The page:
Germans should be pretty happy with the country's economic performance in 2004. After three years of stagnation, the economy grew 1.8 percent. But you'd never know from all the complaining that's been going on.
The economy was in better spirits in 2004, but Germans weren't
Listening to most people talking about the state of the German economy, one might think the apocalypse were fast approaching. But in reality, 2004 was a fairly respectable year: The economy grew, not amazingly, but it finally woke up from a three-year slumber; the German stock market index, the DAX, reported slow but steady growth; and exporters reported record surpluses, beating analysts' expectations.
Doom and gloom
So why all the glum faces? Perhaps there's something in Germans' genes that causes them to see the glass half empty.
Or perhaps it's that despite the good news on several fronts, developments around issues that hit consumers directly were often less than encouraging. Here's a look at several of the salient economic matters of 2004.
DAX doing well, but mistrusted
While the DAX has performed well for at least a year and a half, there is still a reluctance by a large swath of the German public to invest money in the market. Germans tend to be more risk averse than some nationalities, and a string of well-publicized initial public offerings (IPOs) in 2004 that didn't go well increased market shyness.
"People were watching developments very, very carefully," according to Klaus Nieding of the German Association for the Protection of Small Shareholders. "One phrase that might apply to the stock market these days is: 'It's cool to be stingy.'"
Not all stocks were winners
That philosophy was helped along by the experience of those holding stocks in the internet service provider T-Online. It's parent company, Deutsche Telekom, now wants to bring it back into the fold and is offering shareholders just under €9 ($11.86) per share, exactly one third of that the stock cost when it was first offered in early 2000.
The consumer blues
While Germans aren't pouring their money into the stock market, they also aren't pouring it into retailers' cash registers. The retail industry was one of the biggest complainers in 2004, but that's nothing new. For years, its goes on binges bemoaning Germans' tight-fisted ways. But the dirge provided a near constant background hum throughout 2004.
"Private spending remains the Achilles' heel of the German economy," said Gustav Horn of the German Institute for Economic Research (DIW). "And the rise in household income is too weak to expect a real upturn in spending."
Shopping - Germans aren't doing it
Economists say the fundaments of a real economic recovery are there, it's just the consumer is not playing along, therefore dragging the recovery down.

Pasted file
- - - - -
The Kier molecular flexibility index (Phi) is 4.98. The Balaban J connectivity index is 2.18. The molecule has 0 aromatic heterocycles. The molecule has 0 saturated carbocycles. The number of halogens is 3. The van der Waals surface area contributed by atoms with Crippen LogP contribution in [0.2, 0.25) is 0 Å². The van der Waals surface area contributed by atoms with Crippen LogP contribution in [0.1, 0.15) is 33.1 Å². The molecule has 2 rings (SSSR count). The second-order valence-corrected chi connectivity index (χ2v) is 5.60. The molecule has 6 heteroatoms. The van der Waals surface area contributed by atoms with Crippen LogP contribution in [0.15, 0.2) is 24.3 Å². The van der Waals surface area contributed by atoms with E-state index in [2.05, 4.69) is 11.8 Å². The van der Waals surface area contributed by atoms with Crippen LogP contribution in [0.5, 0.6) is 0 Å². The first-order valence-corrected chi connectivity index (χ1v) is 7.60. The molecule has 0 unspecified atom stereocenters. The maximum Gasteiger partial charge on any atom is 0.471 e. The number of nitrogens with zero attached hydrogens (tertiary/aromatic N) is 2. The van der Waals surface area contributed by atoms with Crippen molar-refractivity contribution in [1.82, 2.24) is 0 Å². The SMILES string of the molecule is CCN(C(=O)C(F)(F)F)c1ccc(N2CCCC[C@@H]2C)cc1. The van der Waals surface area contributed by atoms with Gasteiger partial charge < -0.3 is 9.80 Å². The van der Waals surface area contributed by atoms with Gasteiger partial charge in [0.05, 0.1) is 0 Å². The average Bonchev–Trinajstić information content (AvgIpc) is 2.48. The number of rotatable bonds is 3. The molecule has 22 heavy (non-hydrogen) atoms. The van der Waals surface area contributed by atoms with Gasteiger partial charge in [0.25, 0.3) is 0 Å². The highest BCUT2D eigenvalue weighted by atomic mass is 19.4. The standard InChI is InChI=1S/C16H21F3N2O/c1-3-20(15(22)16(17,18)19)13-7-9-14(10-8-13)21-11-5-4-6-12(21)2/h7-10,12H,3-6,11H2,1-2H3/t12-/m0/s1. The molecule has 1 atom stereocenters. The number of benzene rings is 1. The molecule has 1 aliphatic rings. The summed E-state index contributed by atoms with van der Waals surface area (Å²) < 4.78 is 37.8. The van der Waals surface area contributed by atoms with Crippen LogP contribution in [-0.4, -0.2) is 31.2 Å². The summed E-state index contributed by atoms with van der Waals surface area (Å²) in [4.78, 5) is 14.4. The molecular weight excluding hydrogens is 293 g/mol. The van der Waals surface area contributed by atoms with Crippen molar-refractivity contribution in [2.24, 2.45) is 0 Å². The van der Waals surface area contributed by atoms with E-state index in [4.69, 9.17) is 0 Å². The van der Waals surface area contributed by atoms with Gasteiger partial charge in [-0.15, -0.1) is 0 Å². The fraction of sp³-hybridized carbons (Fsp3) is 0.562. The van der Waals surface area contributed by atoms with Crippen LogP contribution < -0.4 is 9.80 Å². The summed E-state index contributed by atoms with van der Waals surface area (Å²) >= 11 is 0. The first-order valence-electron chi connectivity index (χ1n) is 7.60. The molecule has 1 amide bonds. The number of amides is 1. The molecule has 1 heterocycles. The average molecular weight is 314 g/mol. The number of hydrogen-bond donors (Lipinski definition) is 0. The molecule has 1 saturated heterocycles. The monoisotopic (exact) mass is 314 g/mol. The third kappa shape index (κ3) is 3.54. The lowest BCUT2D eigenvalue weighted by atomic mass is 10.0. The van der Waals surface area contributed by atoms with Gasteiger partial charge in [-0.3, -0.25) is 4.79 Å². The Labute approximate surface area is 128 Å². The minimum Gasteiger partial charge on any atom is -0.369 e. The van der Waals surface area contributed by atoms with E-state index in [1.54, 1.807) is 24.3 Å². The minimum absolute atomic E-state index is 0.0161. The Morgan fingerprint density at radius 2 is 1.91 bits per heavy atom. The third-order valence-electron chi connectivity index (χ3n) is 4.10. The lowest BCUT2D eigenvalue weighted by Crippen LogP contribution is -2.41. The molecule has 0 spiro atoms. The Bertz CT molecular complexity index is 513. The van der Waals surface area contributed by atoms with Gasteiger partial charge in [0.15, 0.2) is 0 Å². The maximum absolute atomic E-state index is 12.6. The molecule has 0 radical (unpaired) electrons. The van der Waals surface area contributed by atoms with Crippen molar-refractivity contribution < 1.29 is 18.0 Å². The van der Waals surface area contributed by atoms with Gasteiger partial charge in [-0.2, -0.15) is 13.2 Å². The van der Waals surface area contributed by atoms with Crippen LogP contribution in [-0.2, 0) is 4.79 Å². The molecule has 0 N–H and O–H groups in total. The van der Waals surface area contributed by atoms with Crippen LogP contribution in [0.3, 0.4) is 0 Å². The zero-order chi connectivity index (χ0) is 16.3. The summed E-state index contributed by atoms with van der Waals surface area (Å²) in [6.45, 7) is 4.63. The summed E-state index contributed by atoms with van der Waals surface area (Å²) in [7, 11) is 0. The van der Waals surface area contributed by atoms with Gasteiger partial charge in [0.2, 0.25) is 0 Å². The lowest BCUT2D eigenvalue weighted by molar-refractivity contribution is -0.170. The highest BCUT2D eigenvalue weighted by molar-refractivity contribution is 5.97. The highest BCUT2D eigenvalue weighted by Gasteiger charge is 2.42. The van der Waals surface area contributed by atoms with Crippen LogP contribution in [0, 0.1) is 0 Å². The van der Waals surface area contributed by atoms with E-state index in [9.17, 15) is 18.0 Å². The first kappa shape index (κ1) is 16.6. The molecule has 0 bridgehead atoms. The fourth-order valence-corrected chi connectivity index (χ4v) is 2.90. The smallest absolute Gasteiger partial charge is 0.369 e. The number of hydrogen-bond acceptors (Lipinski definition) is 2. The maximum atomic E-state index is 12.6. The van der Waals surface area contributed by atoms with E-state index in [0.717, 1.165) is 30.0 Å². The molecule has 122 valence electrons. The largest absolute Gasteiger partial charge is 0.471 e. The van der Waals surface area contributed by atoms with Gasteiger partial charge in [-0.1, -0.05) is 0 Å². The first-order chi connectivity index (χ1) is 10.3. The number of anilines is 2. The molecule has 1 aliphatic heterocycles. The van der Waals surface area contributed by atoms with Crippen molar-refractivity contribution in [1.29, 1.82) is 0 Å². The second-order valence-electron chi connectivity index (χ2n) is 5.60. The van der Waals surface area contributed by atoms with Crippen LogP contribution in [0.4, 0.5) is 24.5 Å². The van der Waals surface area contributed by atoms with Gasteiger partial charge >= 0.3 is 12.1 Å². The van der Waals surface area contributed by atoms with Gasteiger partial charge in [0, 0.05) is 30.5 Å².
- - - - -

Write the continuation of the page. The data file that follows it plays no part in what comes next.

"We've passed through the Valley of Tears," said Economic Minister Wolfgang Clement, sounding something like a preacher trying to convince a doubtful congregation. "Germany is moving, in an upward direction. I'm telling you, things are going well again in Germany."
The reason for the rosier-than-lately economic picture in Germany can basically be ascribed to one thing: exports. Exports have always been an important component of Germany's economic engine, but in 2004, they were pretty much the sole power source.
Another new Porsche heading overseas
Exporters enjoyed a record surplus this year of €160 billion ($212 billion).
"We have an very strong export-driven economy right now, better than expected," said Martin Rogowski, president of the German Federation of Industry. Exports this year were strong enough to make up for the nation's stagnant construction sector and poor domestic demand.
But the export party can only last so long, the DIW's Horn wrote in a recent report. Most analysts predict German exports will lose steam because the global economy will grow less robustly than it did this year.
Others worry that the strength the euro will hurt exporters if it continues its meteoric rise in value, since it makes German goods abroad more expensive. The European common currency has hit record highs against the dollar in the last week, reaching over $1.34. The market looks determined the drive the dollar down further in the near future and exporters are starting to feel the pinch.
Work longer, or don't work
Many Germans have been grumbling due to the debate this year about extending the number of hours worked in a week in several sectors.
Longer work, same pay
Employees in some branches, such as manufacturing, had contracts stipulating 35-hour work weeks. But industry leaders have been saying that in order to stay competitive, German employers need to work longer -- 40 hours or perhaps more, and often with no concomitant rise in pay.
"If the normal working week were 40 hours instead of 35, that would mean a difference of 15 percent in personnel costs," said Rogowski.
Low-wage countries in Asia and even next door in eastern Europe have put pressure on employees and their unions to agree to employers' demands. Industry leaders have been eager to play the wage card -- either make concessions regarding hours or wages, or production will be shifted from Stuttgart to Slovakia, from Essen to Estonia. Now that's something to grumble about.